Archived Opinion

Advice from a 13th-century philosopher about idols

Saint Thomas Aquinas. United Kingdom National Gallery photo Saint Thomas Aquinas. United Kingdom National Gallery photo

I never pretend to be an expert on current events. In fact, I mostly avoid the news because so much of it is doom and gloom or the same old political rhetoric.

But, as we were driving home Sunday from a baseball tournament, an Instagram post made my heart skip a beat. 

It was a very normal autumn afternoon, the sun shining, a lovely fall breeze outside. Bored in the passenger seat, I got on my phone to peruse Instagram. The first post that popped up was from a business coach and podcaster I follow named Cathy Heller. It was a picture of Heller sobbing. The next slide was information about the Hamas attack on Israel. The information sounded so extreme, I was taken aback, wondering if it was another exaggerated social media outburst.

After reading a few news articles, however, from Al Jazeera and the BBC, I realized that everything Heller had written was true and the situation was even worse than she’d described. Over 1,500 people have died in Israel and Palestine as of Oct. 10, including hundreds of children. When this column is published, there will have been many more casualties.

I’m not diving into the minutiae of the conflict itself because I don’t want to misspeak or try and explain a situation that I’m still working to understand myself. With that being said, I do know a thing or two about false idols and humanity.

I’ve always had a relatively strong faith, but over the past two years, I’ve grown deeper in my spirituality. This new level involves much more than simply a belief in a higher power. Through daily meditations and reading the works of Thich Nhat Hanh and Eckhart Tolle and texts such as A Course in Miracles, I’m discovering that at their core, all religions encourage the same thing – for people to spend their time on earth embodying love, light and compassion.

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It sounds like such a simple request, yet we humans make it so very complicated. It’s hard for deeply spiritual people like myself to observe others acting violently in the name of religion. Jesus, Muhammad, the Buddha, Ghandi, Mother Teresa or any spiritual leader would never murder, rape and avenge, especially in the name of God.

The 13th-century Italian priest and influential philosopher, Thomas Aquinas, spoke of the four idols — money (financial wealth or accumulation of resources), power (control over others), pleasure (feeling good) and fame (admiration from others; approval and respect from peers). The theory states that we make most of our daily decisions based on the pursuit of one or more of the four idols, only to find when we get close, we feel restless for more and more. Aquinas said that as we pursue these idols we distance ourselves from God and therefore feel separate from the “good” feelings we were seeking in the first place.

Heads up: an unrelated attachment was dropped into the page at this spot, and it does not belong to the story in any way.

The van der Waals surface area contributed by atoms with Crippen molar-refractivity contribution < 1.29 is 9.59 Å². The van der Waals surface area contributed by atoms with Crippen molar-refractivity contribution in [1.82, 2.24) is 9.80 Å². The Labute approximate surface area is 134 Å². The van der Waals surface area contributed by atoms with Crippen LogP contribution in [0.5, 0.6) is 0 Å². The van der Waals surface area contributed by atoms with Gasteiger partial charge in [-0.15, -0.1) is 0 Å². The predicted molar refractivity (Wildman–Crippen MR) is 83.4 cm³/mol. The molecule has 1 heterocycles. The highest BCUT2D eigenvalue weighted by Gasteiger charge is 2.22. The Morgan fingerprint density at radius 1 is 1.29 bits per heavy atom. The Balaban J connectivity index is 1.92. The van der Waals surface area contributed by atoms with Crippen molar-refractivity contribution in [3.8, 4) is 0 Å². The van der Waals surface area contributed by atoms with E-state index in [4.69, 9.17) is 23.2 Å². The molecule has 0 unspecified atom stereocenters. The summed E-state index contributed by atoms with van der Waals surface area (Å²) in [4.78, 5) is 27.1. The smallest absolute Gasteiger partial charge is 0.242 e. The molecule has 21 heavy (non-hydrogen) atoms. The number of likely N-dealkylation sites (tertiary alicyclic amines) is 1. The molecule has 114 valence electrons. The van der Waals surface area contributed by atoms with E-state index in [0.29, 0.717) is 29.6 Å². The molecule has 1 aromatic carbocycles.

Most people go through life unaware of which core idol they are pursuing. It’s a subconscious default setting that essentially runs on its own. The goal is not to avoid or reject the idols, but to become more aware of which one or ones you are chasing and how they affect your life and relationships.

Additionally, modern prophets such as Deepak Chopra and Abraham Hicks offer the wisdom that the more we live from a place of love and light, the more we end up feeling the positive effects of the four idols without the negative consequences. When we act from a place of true intention, abundance, joy, deep friendships and peace are natural byproducts.

Obviously. war is driven by ominous energy and the pursuit of one or more of the four idols. As history has demonstrated, running down an idol will never leave us feeling fulfilled. Terrorists who seek power and control will never truly feel a sense of joy or accomplishment. What they seek cannot bring anyone joy because it distances them from God and light. That is what is so sad about conflicts such as the ones in Israel and Ukraine. The death, destruction and heartbreak is purposeless, not to mention devastating.

What can we do as individuals to help? We can stop seeking idols ourselves and work from a place of understanding and love. We can be walking examples of how humans are supposed to act. Research has shown over and over that changing our subconscious programming is 100% possible and always leads to a more joyful existence.

I’m hopeful there will be a collective shift where people will move away from idols and toward love. Otherwise, we will always live in a place of unrest. All Mother Earth and God want is for us to be at peace within our souls and with one another. My heart is with the innocent Palestinians and the Israelis as well as Jews around the world who are suffering and dying because of this most recent brutal and unwarranted attack.

(Susanna Shetley is a writer, editor and digital media specialist with The Smoky Mountain News, Smoky Mountain Living and Mountain South Media.)

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